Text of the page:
Haunted Childhood in Charlotte Bronte's Villette

Article excerpt

Ghosts are a phenomenon necessarily borne out of uncertainty: Do they exist? Whence do they come? In contrast, children are relatively easy to understand. We certainly know where they come from and their noise, coupled with the fact that they are often under one's feet, testifies to their empirical existence. Despite the fact, however, that we have all been children, what they have in common with ghosts is that we insist on treating them as `other': foreign, different, to some extent unknowable. James R. Kincaid, in his controversial but influential study, Child-Loving: The Erotic Child and Victorian Culture, addresses the problematic issue of setting fully defined limits for childhood. For him, it is the relationship between subjectivity and conscious or unconscious projections of childhood that applies: `My "child" [...] is not defined or controlled by age limits, since it seems to me that anyone between the ages of one day and 25 years or even beyond might, in different contexts, play that role.' (1)

Two of the more complex issues explored in Charlotte Bronte's Villette (1853) are what it is, precisely, that constitutes childhood and what makes children uncanny. As the central protagonist, Lucy Snowe, finds on facing little Polly in Chapter 2, `When I say child I use an inappropriate and undescriptive term--a term suggesting any picture rather than that of the demure little person in a mourning frock and white chemisette, that might just have fitted a good-sized doll.' (2) This sense of the projection of uncanniness on to Polly, however, also works as an early piece of mirror identification, for though Lucy is several years older than Polly and, by the end of the book, Lucy is in her mid-twenties where Polly is in her late teens, Polly's main narrative function is to cast reflected light upon Lucy's past. In actuality, Lucy's frequently voiced criticism of Polly for her determination to hold on to childish ways, reminds us that Lucy's own partially erased family history leaves her, too, stranded in the role of abandoned child. Hence, in a second face-to-face encounter, this time with an `adult' apparition, she considers, `[Was] that strange thing [...] of this world, or of a realm beyond the grave; or [was it ...] only the child of malady, and I of that malady the prey[?]' (p. 333). As the phrase `child of malady' implies, Lucy's own relationship to her past has become in some sense sickened, pathological, perhaps even `haunted'.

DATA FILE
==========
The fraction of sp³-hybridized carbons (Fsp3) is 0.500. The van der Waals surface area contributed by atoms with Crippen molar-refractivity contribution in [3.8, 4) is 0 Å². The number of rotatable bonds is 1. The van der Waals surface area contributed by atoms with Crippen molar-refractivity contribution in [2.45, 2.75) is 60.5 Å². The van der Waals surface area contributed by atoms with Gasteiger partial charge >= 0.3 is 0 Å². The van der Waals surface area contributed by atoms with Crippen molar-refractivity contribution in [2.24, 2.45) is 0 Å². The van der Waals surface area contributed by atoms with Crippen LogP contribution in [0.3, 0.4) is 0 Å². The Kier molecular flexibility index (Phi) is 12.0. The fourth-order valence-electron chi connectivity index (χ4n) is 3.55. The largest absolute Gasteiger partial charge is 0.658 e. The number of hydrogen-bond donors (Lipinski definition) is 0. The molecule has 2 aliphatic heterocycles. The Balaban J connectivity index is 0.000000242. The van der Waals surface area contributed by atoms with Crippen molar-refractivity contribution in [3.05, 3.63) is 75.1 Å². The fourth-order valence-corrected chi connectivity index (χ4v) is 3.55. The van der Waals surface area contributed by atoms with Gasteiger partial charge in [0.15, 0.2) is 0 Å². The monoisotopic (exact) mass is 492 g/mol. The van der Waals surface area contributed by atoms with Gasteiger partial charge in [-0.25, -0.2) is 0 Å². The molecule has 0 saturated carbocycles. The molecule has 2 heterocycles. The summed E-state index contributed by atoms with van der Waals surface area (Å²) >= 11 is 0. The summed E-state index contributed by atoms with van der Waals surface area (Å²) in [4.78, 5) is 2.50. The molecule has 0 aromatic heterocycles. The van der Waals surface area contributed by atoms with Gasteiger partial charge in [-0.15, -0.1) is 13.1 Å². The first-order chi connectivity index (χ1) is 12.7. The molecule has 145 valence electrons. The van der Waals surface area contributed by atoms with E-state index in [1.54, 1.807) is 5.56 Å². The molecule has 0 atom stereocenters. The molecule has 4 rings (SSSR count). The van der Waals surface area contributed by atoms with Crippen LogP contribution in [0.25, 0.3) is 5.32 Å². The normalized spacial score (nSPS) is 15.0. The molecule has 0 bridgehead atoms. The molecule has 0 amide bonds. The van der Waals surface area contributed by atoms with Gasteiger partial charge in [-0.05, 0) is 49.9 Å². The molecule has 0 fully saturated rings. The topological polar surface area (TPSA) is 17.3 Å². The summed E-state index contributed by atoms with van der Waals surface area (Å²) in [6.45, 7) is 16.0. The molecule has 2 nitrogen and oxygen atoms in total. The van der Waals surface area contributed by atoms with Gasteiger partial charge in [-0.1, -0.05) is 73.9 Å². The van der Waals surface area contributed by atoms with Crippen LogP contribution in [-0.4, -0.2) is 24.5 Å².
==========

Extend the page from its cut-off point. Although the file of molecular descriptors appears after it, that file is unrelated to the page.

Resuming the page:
It is important to stress here that, unlike many Victorian representations of ghosts, Bronte's depictions of actual phantoms in Villette, from the legend of the young nun buried alive for committing an act in breach of her vows, to the various manifestations of ghostly nuns elsewhere, these spirits (though they disturb and frighten Lucy) never come even close to scaring us. Right from the start, we recognize them as the work of an imposter, the various visitations conveying fakeness rather than fear. In effect, Bronte's ghosts are narrative decoys, distractions deflecting attention from something else and, in a variety of contexts, this `something else' corresponds to a `shadowing' of the other. Madame Beck, the proprietress of the establishment in which Lucy is given the role of teacher, is a spy who hides behind the role of the phantom, `glid[ing] ghost-like through the house' (p. 136) in order to snoop through her employees' possessions. On one of the many occasions on which Lucy spies on Madame Beck spying on her, the latter enters Lucy's chamber after dark in a scene that closely mirrors that of Chapter 25 of Bronte's earlier novel Jane Eyre (1847). In that novel, Bertha Mason enters Jane's chamber on the eve of her marriage to Rochester, illuminating her supposedly sleeping face with a lighted candle. Peering closely at Jane's marriage trousseau, she lifts the veil from where it is hanging in the closet and, placing it over her own face, stares at her reflection in the glass before tearing the veil in two. …


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